Health & Care

Not Your Regular Foxtail

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Photo By: Adalie Keobounheuang

Photo By: Adalie Keobounheuang

I’m not talking about the cute foxtails that blow in the wind behind the animal we all know of. No. Foxtails are those pokey weeds that grow in big bundles. They look pretty, but be very cautious when you’re walking wth your pet.



It wasn’t until recently we found out what foxtails are and why pet owners should try their very best to avoid them. When you look very closely, you can see that they look and feel rough. 

Photo By: Adalie Keobounheuang

Not only can they cut and injure your pet but if you have a pet with long hair, they’ll get stuck on anything they can latch onto. My husband and I took care of a large poodle recently named Ripley. We had a couple of foxtails in our front yard and Ripely came inside with some stuck to her fur. It can be quite annoying if your pet walks through a field of fox tails because they’ll lock themselves in the fur real good. 

Photo By: Adalie Keobounheuang


As I mentioned previously, we recently learned that the foxtails in our back yard and front yard could be the main cause to our English Bulldogs paws. 

Photo By: Adalie Keobounheuang

Now this is a picture of his paws in a better state then before. With proper attention and care, the cuts caused by foxtails can be healed. My dogs paws are an example of what can happen if a small cut is ignored. That’s the ugly truth.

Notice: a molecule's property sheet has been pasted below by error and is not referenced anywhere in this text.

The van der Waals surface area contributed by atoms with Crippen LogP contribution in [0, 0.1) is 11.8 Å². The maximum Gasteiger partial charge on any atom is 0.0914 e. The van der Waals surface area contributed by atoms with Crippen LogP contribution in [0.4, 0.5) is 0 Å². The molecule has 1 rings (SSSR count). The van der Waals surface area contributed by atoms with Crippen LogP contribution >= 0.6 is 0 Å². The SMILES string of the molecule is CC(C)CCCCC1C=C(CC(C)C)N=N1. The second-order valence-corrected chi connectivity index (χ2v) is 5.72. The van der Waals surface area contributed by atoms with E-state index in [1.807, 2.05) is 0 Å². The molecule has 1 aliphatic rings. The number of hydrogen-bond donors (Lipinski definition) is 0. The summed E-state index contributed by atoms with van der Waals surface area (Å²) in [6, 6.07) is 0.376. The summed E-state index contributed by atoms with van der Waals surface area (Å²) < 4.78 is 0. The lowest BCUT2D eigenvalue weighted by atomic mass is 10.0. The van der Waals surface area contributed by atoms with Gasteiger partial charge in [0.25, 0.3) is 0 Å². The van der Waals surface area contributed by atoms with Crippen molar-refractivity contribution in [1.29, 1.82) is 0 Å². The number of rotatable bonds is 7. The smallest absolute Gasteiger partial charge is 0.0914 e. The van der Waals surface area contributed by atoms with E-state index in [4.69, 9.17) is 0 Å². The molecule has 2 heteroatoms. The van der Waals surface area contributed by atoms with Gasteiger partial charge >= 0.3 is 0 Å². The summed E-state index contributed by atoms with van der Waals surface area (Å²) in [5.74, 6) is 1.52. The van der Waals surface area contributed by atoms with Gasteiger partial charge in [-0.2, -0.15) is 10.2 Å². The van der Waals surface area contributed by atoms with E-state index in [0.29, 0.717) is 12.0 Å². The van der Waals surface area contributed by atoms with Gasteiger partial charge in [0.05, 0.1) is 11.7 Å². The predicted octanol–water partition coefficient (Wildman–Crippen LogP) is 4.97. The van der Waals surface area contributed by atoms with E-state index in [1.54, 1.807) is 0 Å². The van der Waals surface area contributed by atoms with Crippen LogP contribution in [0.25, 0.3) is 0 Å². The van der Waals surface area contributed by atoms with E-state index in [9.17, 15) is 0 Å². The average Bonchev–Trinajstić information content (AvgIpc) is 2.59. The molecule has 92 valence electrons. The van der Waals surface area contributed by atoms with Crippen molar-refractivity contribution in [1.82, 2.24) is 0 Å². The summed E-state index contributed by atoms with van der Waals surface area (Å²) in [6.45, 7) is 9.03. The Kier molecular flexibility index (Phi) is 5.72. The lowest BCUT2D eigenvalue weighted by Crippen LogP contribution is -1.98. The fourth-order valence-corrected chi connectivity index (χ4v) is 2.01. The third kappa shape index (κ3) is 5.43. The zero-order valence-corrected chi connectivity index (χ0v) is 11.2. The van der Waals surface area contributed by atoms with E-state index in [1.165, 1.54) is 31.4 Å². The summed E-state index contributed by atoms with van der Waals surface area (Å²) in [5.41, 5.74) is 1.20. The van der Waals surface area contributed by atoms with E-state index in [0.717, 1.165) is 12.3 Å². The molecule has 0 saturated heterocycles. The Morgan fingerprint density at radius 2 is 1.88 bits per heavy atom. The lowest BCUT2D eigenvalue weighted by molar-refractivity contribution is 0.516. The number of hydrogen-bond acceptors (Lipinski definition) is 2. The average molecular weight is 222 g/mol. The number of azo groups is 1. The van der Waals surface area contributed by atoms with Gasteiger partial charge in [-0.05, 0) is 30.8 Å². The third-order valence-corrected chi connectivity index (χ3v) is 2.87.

Foxtails can be found all over the world. The grass is most commonly found in the Western United States. And where is the greatest foxtail problem occurring in? California! I’m from Oakland, California and we see these everywhere that isn’t maintained. The grass most often takes over land that isn’t cared for. Sometimes, they’re even located where land is taken care of but they make sure to maintain the main trail where visitors walk.


If you look closely at the picture below, you can see that the main trail is pretty safe. If you look to the sides of the picture, there’s many weeds. The reason the dogs are leashed in the picture is to ensure their safety by being able to control where they step.

Photo By: Adalie Keobounheuang


Foxtail in dogs symptoms include:

  • Sneezing excessively if it is in the dog’s nose
  • Shaking of the head vigorously if found in the ear
  • Lumps sensitive to touch
  • Constantly pawing at the eyes
  • Abscesses
  • Discharge around the area
  • And a bacterial infection

Photo By: Adalie Keobounheuang


In most cases, there is no treatment needed for foxtails. Once the foxtail or foxtails have been removed, that’s pretty much it. However, if infection occurs, treatment with antibiotics is a great way to go. Once the foxtail is removed, any and all symptoms tend to go away within two to four days. If your dog continues to show symptoms after the removal, please follow up with your veterinarian. They will be able to determine how to proceed and how to properly heal any wound, or wounds.





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  1. Joe

    Wow! I definitely didn’t know they were so dangerous. I’ll make sure to stay away from them!

    • Adalie Keobounheuang

      Please do! They can be tricky little suckers.

  2. Alyson

    Thanks for the info! I’ll certainly watch out for these nasty things!

    • Adalie Keobounheuang

      Hi Alyson,
      Yes, please do. =]

  3. Sierra

    My dog ran through these and was covered . Be careful taking them out . Definitely call your vet if you see symptoms.

    • Adalie Keobounheuang

      Hi Sierra,
      A vet is a great place to get these nasty little things carefully and properly taken out.

  4. Ryan

    These run rampant in NOCAL. Stay clear if possible.

    • Adalie Keobounheuang

      Thanks for the info Ryan!

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